* Asian markets weighed by losses in U.S., European stocks
* Yen and safe-haven bonds bid on Portuguese bank troubles
* Mood cautious as U.S. earnings season gets underway
By Wayne Cole
SYDNEY, July 11 Asian share markets slipped on
Friday as troubles at a small Portuguese bank managed to
wrongfoot investors already made anxious by the U.S. earnings
season and a spate of disappointing economic data globally.
Tensions in the Middle East also continued to simmer with
Israeli officials seeming to hint at a possible assault on Gaza
by ground forces.
As a result, yields on safe-haven U.S. and German debt fell,
the yen scaled a five-month peak against the euro and gold hit a
three-and-a-half month high.
Japan's Nikkei fell 0.7 percent, while Australia
eased 0.4 percent. MSCI's broadest index of Asia-Pacific
shares outside Japan dipped 0.3 percent.
Analysts emphasised that the woes of one Portuguese bank
were no threat to the sovereign's rating and rather the news
served as an excuse to book profits on what has been a long
rally in European stocks and bonds.
Indeed, there were signs investors were taking money out of
peripheral euro zone debt and seeking higher returns in the
emerging world. It was notable that MSCI's index of emerging
market stocks actually rose on Thursday having hit a
17-month peak earlier in the week.
In contrast, European stocks were buffeted as trading in
Banco Espirito Santo was halted after a 19 percent
drop. The bank's largest shareholder suspended trading in its
own shares and bonds due to "material difficulties" at its own
The damage was all the greater as data showed unsettlingly
weak readings for May industrial production in France and Italy.
These followed equally disappointing numbers from Germany and
the UK, which has led many analysts to cut their estimates of
economic growth for the second quarter.
Portugal's market fell 4.2 percent and Italy's FTSE
MIB 1.9 percent, pulling down the European index
by 0.78 percent.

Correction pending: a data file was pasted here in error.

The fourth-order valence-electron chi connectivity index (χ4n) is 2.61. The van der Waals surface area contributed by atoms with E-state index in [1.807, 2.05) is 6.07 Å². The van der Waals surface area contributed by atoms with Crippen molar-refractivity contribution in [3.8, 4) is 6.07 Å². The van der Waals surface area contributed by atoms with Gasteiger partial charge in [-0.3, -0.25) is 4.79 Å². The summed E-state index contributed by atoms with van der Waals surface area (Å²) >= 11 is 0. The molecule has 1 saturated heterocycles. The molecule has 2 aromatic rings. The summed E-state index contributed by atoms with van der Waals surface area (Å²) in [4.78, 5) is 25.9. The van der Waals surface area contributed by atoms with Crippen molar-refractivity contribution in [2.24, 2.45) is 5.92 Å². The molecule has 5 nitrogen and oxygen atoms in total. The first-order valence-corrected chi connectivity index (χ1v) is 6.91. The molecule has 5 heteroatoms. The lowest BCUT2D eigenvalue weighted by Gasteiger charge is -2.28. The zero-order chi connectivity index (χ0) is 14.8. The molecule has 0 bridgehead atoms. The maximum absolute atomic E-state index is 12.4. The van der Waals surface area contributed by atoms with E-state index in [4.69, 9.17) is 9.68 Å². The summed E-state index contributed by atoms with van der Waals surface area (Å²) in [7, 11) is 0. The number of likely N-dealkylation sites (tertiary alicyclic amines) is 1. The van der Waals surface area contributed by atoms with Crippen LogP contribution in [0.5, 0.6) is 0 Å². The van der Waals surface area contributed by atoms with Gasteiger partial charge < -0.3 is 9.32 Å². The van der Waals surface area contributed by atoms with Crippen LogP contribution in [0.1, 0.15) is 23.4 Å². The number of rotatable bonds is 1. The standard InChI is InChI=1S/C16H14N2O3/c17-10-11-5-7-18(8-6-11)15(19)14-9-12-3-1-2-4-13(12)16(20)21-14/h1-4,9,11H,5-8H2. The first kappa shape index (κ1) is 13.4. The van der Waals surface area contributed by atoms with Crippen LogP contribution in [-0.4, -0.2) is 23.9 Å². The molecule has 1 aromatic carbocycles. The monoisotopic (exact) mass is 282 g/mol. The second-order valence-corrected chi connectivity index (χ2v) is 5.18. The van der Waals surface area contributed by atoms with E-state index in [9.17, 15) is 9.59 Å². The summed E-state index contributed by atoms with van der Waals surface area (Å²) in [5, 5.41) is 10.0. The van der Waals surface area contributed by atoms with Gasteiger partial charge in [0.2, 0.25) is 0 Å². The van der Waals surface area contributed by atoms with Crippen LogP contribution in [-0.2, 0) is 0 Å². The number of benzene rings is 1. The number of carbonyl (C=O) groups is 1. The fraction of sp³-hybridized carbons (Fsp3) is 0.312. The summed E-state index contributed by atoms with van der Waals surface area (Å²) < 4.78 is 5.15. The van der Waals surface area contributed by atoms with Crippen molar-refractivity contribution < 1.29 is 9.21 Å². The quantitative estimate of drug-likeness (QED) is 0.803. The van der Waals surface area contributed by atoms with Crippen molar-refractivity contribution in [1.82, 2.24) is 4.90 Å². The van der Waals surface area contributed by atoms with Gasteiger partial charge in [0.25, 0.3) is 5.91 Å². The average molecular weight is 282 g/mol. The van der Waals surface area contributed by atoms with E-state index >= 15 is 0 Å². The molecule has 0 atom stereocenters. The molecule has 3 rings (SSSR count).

While the fate of a relatively minor bank in Europe would
not normally have had much affect on Wall Street, it was enough
to make investors reconsider the market's high valuations as the
earnings season gets into full swing.
The S&P 500 index fell 0.41 percent, while the Dow
eased 0.42 percent and the Nasdaq 0.52 percent.
The S&P 500 financial sector index fell 0.5 percent
and Wells Fargo & Co, which reports earnings later
Friday, lost 0.7 percent.
With stocks off the boil, Treasuries picked up the usual
safe-haven bid for shorter-term debt which is prized for its
deep liquidity. Yields on two-year notes fell over 4
basis points to 0.4561 percent, a marked reversal from a high of
0.5360 percent hit just on Wednesday.
German debt played much the same role in Europe, where
yields on 10-year bund yields ended at a 14-month trough of 1.20
percent. Bonds in the euro zone periphery were not
so lucky, with yields on Portuguese, Spanish and Italian paper
all rising sharply.
The itch for safety benefited the Japanese yen which climbed
a full yen to 137.76 per euro. The dollar dipped to
101.26 yen even as it gained on the euro to $1.3599
Yet the higher-yielding Australian and New Zealand
dollars remained well supported, again suggesting there
was no widespread retreat from risky assets.
In commodities, gold was up at $1,336.01 having
touched a 3-1/2 month top of $1,345.00.
Oil prices fell anew after a brief rally on Thursday. Brent
was off 13 cents at $108.54 a barrel, while U.S. crude
eased 16 cents to $102.77.
(Editing by Eric Meijer)